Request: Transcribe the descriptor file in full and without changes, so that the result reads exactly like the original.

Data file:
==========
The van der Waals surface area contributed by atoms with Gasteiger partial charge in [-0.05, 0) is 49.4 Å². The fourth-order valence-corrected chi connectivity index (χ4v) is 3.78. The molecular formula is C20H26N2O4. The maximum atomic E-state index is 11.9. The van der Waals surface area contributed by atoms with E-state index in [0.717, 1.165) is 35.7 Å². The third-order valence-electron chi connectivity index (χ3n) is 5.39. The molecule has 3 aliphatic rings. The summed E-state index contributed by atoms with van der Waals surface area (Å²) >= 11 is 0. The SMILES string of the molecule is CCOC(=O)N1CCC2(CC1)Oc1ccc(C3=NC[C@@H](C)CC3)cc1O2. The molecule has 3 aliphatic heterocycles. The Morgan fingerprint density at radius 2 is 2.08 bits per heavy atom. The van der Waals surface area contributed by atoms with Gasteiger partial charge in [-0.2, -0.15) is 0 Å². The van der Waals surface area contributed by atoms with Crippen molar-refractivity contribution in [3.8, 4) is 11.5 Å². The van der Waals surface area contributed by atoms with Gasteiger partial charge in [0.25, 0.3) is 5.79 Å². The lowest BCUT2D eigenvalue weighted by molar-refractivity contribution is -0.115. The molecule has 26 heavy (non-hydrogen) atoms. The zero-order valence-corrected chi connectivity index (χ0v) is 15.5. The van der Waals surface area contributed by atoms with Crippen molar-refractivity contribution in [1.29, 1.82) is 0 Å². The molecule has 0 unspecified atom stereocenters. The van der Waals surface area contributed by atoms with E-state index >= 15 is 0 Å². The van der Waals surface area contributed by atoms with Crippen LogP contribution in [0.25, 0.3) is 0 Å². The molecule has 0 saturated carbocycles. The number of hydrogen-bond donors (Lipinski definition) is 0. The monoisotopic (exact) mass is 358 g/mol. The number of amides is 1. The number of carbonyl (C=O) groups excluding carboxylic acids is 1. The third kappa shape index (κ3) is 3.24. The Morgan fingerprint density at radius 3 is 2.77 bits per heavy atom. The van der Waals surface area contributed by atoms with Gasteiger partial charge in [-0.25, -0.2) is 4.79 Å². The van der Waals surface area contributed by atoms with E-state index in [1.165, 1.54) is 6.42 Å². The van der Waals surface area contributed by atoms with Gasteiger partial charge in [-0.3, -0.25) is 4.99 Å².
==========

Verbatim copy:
The van der Waals surface area contributed by atoms with Gasteiger partial charge in [-0.05, 0) is 49.4 Å². The fourth-order valence-corrected chi connectivity index (χ4v) is 3.78. The molecular formula is C20H26N2O4. The maximum atomic E-state index is 11.9. The van der Waals surface area contributed by atoms with E-state index in [0.717, 1.165) is 35.7 Å². The third-order valence-electron chi connectivity index (χ3n) is 5.39. The molecule has 3 aliphatic rings. The summed E-state index contributed by atoms with van der Waals surface area (Å²) >= 11 is 0. The SMILES string of the molecule is CCOC(=O)N1CCC2(CC1)Oc1ccc(C3=NC[C@@H](C)CC3)cc1O2. The molecule has 3 aliphatic heterocycles. The Morgan fingerprint density at radius 2 is 2.08 bits per heavy atom. The van der Waals surface area contributed by atoms with Gasteiger partial charge in [-0.2, -0.15) is 0 Å². The van der Waals surface area contributed by atoms with Crippen molar-refractivity contribution in [3.8, 4) is 11.5 Å². The van der Waals surface area contributed by atoms with Gasteiger partial charge in [0.25, 0.3) is 5.79 Å². The lowest BCUT2D eigenvalue weighted by molar-refractivity contribution is -0.115. The molecule has 26 heavy (non-hydrogen) atoms. The zero-order valence-corrected chi connectivity index (χ0v) is 15.5. The van der Waals surface area contributed by atoms with Crippen molar-refractivity contribution in [1.29, 1.82) is 0 Å². The molecule has 0 unspecified atom stereocenters. The van der Waals surface area contributed by atoms with E-state index >= 15 is 0 Å². The van der Waals surface area contributed by atoms with Crippen LogP contribution in [0.25, 0.3) is 0 Å². The molecule has 0 saturated carbocycles. The number of hydrogen-bond donors (Lipinski definition) is 0. The monoisotopic (exact) mass is 358 g/mol. The number of amides is 1. The number of carbonyl (C=O) groups excluding carboxylic acids is 1. The third kappa shape index (κ3) is 3.24. The Morgan fingerprint density at radius 3 is 2.77 bits per heavy atom. The van der Waals surface area contributed by atoms with Gasteiger partial charge in [-0.25, -0.2) is 4.79 Å². The van der Waals surface area contributed by atoms with E-state index in [1.165, 1.54) is 6.42 Å². The van der Waals surface area contributed by atoms with Gasteiger partial charge in [-0.3, -0.25) is 4.99 Å².